Books aren't always just there to entertain, some of them are there to offer guidance, to shape your world view and help you better understand the world around you.
In your twenties, you probably need this more than ever.
You've already read Pride and Prejudice three times, you exhausted Shakespeare while at school, and if anyone mentions Of Mice and Men to you again you are probably going to cry.
Quora users have listed their opinions on the most important books to read before you turn 30, take a look below.
Grapes of Wrath, John Steinbeck
What they said on Quora: "I do not know any other book with such elegant prose and more poignant painting of the picture."
On the Road, Jack Kerouac
"If you love to travel. If you are crazy enough. If you do booze, smoke or drugs and even if you don't, let me present you this hell of a book.
This book is only for people who are driven by their passion, craziness and the zeal to live life."
Diary of a Young Girl, Anne Frank
"This book will tell you about the pain, sufferings, love, dreams, hatred and excitement of a young Jewish girl who stayed for two years in hiding and then later was killed in a concentration camp."
The Kite Runner, Khaled Hosseinni
"Khaled Hosseini will astonish you with his power of storytelling. I can bet you that once you start reading this book you can't keep it down. I guess nobody until now has been able to describe Afghanistan in a better way than Hosseini."
Most iconic book covers
Most iconic book covers
1/12 The Great Gatsby - F Scott Fitzgerald
Francis Cugat designed the cover art for Fitzgerald's quintessential jazz age novel. He finished it before the book was complete and the author liked it so much he 'wrote it into' the novel.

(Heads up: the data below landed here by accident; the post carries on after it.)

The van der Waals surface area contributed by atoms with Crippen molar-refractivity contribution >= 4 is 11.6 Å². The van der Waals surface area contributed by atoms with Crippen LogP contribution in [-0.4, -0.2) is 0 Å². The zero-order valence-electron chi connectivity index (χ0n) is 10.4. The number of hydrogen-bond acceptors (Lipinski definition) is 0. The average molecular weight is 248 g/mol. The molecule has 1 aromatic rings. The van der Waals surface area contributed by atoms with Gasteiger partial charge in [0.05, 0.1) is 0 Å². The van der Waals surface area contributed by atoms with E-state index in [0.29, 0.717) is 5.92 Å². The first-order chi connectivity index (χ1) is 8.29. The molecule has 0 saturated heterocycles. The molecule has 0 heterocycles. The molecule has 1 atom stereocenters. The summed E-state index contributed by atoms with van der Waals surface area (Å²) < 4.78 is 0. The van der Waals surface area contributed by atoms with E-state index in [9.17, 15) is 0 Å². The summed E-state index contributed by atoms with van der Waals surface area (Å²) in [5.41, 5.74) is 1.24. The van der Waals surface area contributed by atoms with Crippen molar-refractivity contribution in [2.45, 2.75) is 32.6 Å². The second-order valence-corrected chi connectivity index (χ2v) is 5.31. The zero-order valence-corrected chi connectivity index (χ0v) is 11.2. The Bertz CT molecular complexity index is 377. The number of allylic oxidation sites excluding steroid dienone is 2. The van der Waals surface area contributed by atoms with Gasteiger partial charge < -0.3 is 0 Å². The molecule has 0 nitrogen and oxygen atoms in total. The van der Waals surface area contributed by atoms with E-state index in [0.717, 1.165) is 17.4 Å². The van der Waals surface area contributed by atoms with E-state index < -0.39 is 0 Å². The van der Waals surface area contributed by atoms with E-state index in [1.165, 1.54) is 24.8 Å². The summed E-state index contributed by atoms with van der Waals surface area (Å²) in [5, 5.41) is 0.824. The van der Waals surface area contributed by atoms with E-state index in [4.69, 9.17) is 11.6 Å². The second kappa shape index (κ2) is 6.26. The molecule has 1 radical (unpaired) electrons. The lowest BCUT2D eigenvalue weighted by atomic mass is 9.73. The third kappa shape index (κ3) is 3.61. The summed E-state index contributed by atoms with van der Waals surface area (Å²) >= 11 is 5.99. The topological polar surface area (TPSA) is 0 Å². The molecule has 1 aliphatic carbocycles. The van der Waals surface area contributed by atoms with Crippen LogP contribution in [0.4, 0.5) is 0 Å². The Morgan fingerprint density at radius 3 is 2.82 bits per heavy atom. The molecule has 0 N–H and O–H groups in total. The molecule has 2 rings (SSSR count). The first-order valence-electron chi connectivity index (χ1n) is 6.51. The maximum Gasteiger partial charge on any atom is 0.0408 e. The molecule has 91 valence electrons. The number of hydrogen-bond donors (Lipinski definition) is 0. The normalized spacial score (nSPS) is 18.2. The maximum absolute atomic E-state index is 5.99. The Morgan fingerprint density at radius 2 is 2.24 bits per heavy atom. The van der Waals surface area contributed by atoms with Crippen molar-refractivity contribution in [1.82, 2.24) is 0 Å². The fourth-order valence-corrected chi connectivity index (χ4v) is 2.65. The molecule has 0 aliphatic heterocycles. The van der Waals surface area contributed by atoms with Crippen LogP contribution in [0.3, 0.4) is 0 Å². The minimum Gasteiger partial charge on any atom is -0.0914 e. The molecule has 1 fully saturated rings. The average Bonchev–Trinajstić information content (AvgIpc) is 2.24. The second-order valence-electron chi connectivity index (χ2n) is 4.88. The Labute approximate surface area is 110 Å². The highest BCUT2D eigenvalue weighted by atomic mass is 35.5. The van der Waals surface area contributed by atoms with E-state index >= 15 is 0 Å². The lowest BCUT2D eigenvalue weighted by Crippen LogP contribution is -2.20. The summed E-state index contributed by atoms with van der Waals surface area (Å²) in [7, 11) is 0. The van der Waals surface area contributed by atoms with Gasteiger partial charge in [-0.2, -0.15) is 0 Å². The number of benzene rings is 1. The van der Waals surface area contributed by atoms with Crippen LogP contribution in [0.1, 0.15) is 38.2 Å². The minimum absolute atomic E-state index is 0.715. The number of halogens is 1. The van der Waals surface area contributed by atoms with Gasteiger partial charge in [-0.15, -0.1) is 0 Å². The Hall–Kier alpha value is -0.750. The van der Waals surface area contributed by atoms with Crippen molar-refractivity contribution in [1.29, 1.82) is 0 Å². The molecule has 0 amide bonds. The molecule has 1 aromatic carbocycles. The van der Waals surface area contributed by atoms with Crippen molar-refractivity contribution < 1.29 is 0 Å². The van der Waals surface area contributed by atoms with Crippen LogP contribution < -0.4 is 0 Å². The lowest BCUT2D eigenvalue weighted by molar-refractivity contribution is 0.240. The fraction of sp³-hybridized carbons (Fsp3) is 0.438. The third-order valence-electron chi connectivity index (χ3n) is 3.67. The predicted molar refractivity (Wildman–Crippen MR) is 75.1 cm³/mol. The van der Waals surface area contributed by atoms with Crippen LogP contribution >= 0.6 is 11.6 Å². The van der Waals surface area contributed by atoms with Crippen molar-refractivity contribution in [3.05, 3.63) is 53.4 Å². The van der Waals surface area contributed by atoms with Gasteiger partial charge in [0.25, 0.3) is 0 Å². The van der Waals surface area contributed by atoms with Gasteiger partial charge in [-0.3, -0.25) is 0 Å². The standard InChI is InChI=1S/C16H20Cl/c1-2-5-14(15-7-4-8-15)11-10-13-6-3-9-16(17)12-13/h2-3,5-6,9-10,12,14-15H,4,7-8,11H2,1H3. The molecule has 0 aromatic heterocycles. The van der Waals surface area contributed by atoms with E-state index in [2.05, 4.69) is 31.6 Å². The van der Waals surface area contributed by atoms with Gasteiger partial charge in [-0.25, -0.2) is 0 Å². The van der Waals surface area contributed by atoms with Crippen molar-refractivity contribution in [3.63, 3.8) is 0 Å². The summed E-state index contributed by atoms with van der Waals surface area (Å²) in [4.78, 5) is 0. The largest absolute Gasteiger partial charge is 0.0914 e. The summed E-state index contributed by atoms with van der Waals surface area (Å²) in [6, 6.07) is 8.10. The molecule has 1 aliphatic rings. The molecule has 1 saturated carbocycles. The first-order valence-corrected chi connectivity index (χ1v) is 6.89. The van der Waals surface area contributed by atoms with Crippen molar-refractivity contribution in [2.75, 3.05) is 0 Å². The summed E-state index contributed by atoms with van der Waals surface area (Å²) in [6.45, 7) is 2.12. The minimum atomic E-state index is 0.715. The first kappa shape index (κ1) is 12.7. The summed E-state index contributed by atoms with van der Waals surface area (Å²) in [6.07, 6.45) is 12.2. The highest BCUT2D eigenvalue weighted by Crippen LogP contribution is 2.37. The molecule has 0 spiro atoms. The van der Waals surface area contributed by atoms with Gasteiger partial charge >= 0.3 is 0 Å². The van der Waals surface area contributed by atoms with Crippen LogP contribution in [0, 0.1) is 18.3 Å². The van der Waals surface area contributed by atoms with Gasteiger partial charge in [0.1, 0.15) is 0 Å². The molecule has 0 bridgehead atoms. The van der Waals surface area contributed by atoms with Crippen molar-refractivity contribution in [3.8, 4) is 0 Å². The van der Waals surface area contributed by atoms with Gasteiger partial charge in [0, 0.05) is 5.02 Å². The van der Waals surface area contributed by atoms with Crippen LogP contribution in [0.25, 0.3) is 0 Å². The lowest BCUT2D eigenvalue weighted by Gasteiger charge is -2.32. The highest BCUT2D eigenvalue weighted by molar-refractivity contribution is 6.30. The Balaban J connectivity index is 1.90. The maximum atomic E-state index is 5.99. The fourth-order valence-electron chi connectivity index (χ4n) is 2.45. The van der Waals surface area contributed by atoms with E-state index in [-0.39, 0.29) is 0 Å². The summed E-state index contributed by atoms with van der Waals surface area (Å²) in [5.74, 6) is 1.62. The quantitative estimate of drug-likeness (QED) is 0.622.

2/12 The Godfather - Mario Puzo
This 1969 cover art was produced by S Neil Fujita and became so iconic that the gothic typeface and puppeteer's hand were used as imagery in the film too.
3/12 The Cat in the Hat - Dr Seuss
Theodor Seuss Geisel designed this cartoon for his own 1957 children's classic.
4/12 Fifty Shades of Grey - EL James
If this cover to EL James' first erotic novel isn't one of the most iconic sleeves of recent times, we don't know what is.
5/12 The Catcher in the Rye - JD Salinger
Salinger was known for being fussy when it came to his book designs. He liked them simple with the only words being his name and the title, like this one by E Michael Mitchell.
6/12 'Porno' - Irvine Welsh
DJ Design came up with this crass cover for Irvine Welsh's Trainspotting sequel that few book-buyers could walk by without noticing.
7/12 Catch 22 - Joseph Heller
American jazz musician and designer Paul Bacon created this simple yet striking cover for Heller's novel. He is also the man behind the One Flew Over the Cuckoo's Nest and Slaughterhouse-Five sleeves.
8/12 One Day - David Nicholls
Craig Ward designed this bright romantic sleeve for David Nicholls' 2009 novel.
9/12 A Clockwork Orange - Anthony Burgess
David Pelham came up with this famous cover ten years after A Clockwork Orange was first published in 1962.
10/12 In Cold Blood - Truman Capote
S Neil Fujita designed this crime thriller's sleeve using a classic typeface, a strong black border and a simple drop of blood. The drop was brighter at first but Capote asked for it to be made darker as time had elapsed since the murders.
11/12 Grapes of Wrath - John Steinbeck
Illustrator Elmer Hader painted this by Steinbeck's request for his 1939 novel. He then created the cover art for East of Eden and The Winter of Our Discontent, too.
12/12 Invisible Man - Ralph Ellison
Edward McKnight Kauffer's powerful artwork represents the protagonist who is struggling to assert his identity in a world of hate.
The Time Traveller's Wife, Audrey Niffenegger
"I usually have a bias against love stories, but this is one romantic novel I just adored."
The Last Mughal, William Dalrymple
"If Indian history interests you even a single bit, you should read it. It gives you many insights and information on the India around and in the battle of 1857."
The Little Prince, Antoine de Saint-Exupéry
"Probably a book that should be read for the first time when you are still a kid, but once it sinks in it becomes, allow me to quote higher powers in writing, the 'cornerstone of your understanding of the universe.'"
The Last Lecture, Randy Pausch & Jeffrey Zaslow
"Because this last lecture will stay with you forever."
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